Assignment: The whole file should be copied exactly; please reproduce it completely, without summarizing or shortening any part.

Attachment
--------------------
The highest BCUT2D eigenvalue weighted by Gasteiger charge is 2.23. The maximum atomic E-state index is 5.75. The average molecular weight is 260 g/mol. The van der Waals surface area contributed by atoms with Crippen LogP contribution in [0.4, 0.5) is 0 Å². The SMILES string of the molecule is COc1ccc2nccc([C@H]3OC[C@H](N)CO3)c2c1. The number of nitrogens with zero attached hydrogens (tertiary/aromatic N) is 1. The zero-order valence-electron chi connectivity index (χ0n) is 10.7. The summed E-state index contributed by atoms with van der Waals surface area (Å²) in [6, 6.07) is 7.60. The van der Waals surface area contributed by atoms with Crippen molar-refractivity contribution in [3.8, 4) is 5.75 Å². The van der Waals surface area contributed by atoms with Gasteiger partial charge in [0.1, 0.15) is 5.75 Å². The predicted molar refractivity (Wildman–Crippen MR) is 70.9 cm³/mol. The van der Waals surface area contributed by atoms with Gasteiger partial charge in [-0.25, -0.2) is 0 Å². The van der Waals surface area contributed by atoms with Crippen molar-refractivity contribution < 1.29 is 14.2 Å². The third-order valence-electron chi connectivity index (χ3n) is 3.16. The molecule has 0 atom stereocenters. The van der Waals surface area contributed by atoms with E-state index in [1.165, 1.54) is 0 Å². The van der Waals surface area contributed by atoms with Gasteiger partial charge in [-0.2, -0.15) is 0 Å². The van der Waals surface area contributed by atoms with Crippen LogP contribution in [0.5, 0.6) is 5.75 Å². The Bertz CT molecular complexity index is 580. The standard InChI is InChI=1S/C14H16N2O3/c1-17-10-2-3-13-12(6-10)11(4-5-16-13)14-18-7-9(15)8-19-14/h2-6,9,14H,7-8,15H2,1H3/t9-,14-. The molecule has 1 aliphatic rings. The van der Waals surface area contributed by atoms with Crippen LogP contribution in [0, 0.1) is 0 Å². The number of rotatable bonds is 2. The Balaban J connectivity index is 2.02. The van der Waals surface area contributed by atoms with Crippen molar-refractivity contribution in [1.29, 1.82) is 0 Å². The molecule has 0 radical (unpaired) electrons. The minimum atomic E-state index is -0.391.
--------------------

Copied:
The highest BCUT2D eigenvalue weighted by Gasteiger charge is 2.23. The maximum atomic E-state index is 5.75. The average molecular weight is 260 g/mol. The van der Waals surface area contributed by atoms with Crippen LogP contribution in [0.4, 0.5) is 0 Å². The SMILES string of the molecule is COc1ccc2nccc([C@H]3OC[C@H](N)CO3)c2c1. The number of nitrogens with zero attached hydrogens (tertiary/aromatic N) is 1. The zero-order valence-electron chi connectivity index (χ0n) is 10.7. The summed E-state index contributed by atoms with van der Waals surface area (Å²) in [6, 6.07) is 7.60. The van der Waals surface area contributed by atoms with Crippen molar-refractivity contribution in [3.8, 4) is 5.75 Å². The van der Waals surface area contributed by atoms with Gasteiger partial charge in [0.1, 0.15) is 5.75 Å². The predicted molar refractivity (Wildman–Crippen MR) is 70.9 cm³/mol. The van der Waals surface area contributed by atoms with Gasteiger partial charge in [-0.25, -0.2) is 0 Å². The van der Waals surface area contributed by atoms with Crippen molar-refractivity contribution < 1.29 is 14.2 Å². The third-order valence-electron chi connectivity index (χ3n) is 3.16. The molecule has 0 atom stereocenters. The van der Waals surface area contributed by atoms with E-state index in [1.165, 1.54) is 0 Å². The van der Waals surface area contributed by atoms with Gasteiger partial charge in [-0.2, -0.15) is 0 Å². The van der Waals surface area contributed by atoms with Crippen LogP contribution in [0.5, 0.6) is 5.75 Å². The Bertz CT molecular complexity index is 580. The standard InChI is InChI=1S/C14H16N2O3/c1-17-10-2-3-13-12(6-10)11(4-5-16-13)14-18-7-9(15)8-19-14/h2-6,9,14H,7-8,15H2,1H3/t9-,14-. The molecule has 1 aliphatic rings. The van der Waals surface area contributed by atoms with Crippen LogP contribution in [0, 0.1) is 0 Å². The number of rotatable bonds is 2. The Balaban J connectivity index is 2.02. The van der Waals surface area contributed by atoms with Crippen molar-refractivity contribution in [1.29, 1.82) is 0 Å². The molecule has 0 radical (unpaired) electrons. The minimum atomic E-state index is -0.391.